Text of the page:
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  • Enrichment?

    With your cold enrichment map, do you want it to add just enough fuel that your afr's are the same when cold (just making up for the density of the air,) or do you want to actually run richer when cold?

    As for fast throttle enrichment, pretty much the same question applies... What afr are you looking to hit at the spike of the "tip in?" I noticed that it feels pretty doggy when the afr's are the same as when holding the throttle in the same cell. To clarify what I mean, say I'm running at 4500 rpm and full throttle (in boost) I would be around 11.5-12. If I was at that same rpm and light throttle (in vaccum) I would be around 13.5. If I mash the throttle the boost will spike to positive pressure and so I would want to hit 11.5-12 (just as if I steadily holding that same cell).... That feels a lot more doggy on tip-in than if I was more lean. If I spike lean here then go rich, it feels a lot more responsive, but is it safe? I don't have an egt gauge (or the required knowledge,) so I don't know how this should look as far as safe AFR's go...

  • #2
    You want it richer when colder. Running about 13.0-14.0 seems to work ok without wasting a ton of gas. It can start leaning out pretty quickly to where you get no cold enrich a fair bit below your thermostat opening.

    11.5:1 is too rich for right around zero boost, you want something more like 13.0-13.5. Taper that to ~11.5 at higher boost then hold it constant.
    '18 Chevrolet Volt - Electric fun hatch for DD duty!


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    • #3
      Good to know about the cold enrichment, thanks.

      As for the example I gave, that was just an off the top of my head drunken scenario, I was thinking I would go right into boost. I tested it out after reading your post and I do hesitate at 0 boost for a split second, so I guess my imaginary scenario was off... I do have that portion of my map around 13:1, good to know it's safe to go a little leaner to 13.5.

      But back to the original question (modifying the afr's to reflect accurately) on intital tip-in, would I want that enrichment to compensate just enough for the lean spot and bring it back to 13-13.5? Or should it spike a little leaner or richer for that split second?

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      • #4
        Carbureted cars used an "accelerator pump" to enrich on tip-in. EFI cars use vacuum controlled fuel pressure to enrich on tip-in. FI is another animal but in any case, when you "tip-in" the throttle opens and there is a rush of air into the plenum, in need of fuel, correct?
        Don Johnson (really!)
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        • #5
          Originally posted by ericb382 View Post
          Good to know about the cold enrichment, thanks.

          As for the example I gave, that was just an off the top of my head drunken scenario, I was thinking I would go right into boost. I tested it out after reading your post and I do hesitate at 0 boost for a split second, so I guess my imaginary scenario was off... I do have that portion of my map around 13:1, good to know it's safe to go a little leaner to 13.5.

          But back to the original question (modifying the afr's to reflect accurately) on intital tip-in, would I want that enrichment to compensate just enough for the lean spot and bring it back to 13-13.5? Or should it spike a little leaner or richer for that split second?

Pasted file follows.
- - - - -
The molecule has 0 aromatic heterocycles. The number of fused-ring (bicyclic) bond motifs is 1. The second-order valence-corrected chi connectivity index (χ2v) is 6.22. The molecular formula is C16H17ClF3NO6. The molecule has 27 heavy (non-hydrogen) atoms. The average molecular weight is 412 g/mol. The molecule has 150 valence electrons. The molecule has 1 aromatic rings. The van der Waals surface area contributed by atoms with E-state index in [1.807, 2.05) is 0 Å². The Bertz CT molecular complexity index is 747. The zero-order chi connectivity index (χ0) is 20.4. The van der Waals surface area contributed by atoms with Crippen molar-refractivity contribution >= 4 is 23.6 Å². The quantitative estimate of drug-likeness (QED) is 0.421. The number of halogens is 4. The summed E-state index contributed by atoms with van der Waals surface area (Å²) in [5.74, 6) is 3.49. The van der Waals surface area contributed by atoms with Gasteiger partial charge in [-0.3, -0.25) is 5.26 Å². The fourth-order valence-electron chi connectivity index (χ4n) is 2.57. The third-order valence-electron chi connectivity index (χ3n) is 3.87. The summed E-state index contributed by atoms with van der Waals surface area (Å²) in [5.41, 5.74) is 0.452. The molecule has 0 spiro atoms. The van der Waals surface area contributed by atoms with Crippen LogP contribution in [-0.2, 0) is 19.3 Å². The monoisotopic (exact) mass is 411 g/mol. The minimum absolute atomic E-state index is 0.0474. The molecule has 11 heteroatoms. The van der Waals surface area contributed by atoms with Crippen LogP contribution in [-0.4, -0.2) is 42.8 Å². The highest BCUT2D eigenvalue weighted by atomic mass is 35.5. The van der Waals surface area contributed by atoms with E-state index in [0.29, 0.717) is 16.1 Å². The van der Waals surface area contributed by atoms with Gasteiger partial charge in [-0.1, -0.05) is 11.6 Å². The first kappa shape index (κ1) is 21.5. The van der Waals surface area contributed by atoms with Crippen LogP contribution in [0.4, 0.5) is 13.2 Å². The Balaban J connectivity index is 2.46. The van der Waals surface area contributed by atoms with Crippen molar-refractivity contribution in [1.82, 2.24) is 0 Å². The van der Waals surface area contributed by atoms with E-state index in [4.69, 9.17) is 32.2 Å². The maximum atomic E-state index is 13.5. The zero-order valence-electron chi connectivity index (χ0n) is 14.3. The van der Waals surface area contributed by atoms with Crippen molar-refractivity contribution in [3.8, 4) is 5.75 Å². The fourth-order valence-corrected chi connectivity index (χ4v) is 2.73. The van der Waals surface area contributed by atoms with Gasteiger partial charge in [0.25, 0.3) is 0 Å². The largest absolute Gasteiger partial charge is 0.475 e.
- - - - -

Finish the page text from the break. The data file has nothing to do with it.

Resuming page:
I prefer to have throttle enrichment a bit richer. Not that it's a big difference, but it does keep things cooler, which is a good thing on track at the end of a straight going into a braking zone while heel and toeing through the gears.
          '18 Chevrolet Volt - Electric fun hatch for DD duty!


          DefSport Koni Sleeve and Spring Perch Buy!!!
          http://www.nissanroadracing.com/showthread.php?t=5902

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          • #6
            Originally posted by djsilver View Post
            Carbureted cars used an "accelerator pump" to enrich on tip-in. EFI cars use vacuum controlled fuel pressure to enrich on tip-in. FI is another animal but in any case, when you "tip-in" the throttle opens and there is a rush of air into the plenum, in need of fuel, correct?
            Our cars actually use the change in TPS voltage to determine throttle transient enrichment. The fuel pressure is a mechanical interface, so it will trail the actual increase in VE by quite a few engine cycles, especially at higher RPM. The TPS dot will immediately see a large throttle movement and add in some more injector pulsewidth that decays over time so the fuel pressure change and MAF voltage can "catch up."
            '18 Chevrolet Volt - Electric fun hatch for DD duty!


            DefSport Koni Sleeve and Spring Perch Buy!!!
            http://www.nissanroadracing.com/showthread.php?t=5902

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            • #7
              Cool, thanks Def...

              Originally posted by djsilver View Post
              Carbureted cars used an "accelerator pump" to enrich on tip-in. EFI cars use vacuum controlled fuel pressure to enrich on tip-in. FI is another animal but in any case, when you "tip-in" the throttle opens and there is a rush of air into the plenum, in need of fuel, correct?
              There is more to it than just the added rush of air, there's also the matter of fuel condensing and becoming less "burnable." Here is a good read that I found a while back. Specifically, read the third post down.

              http://emspowered.com/forums/showthr...-Pump-Settings

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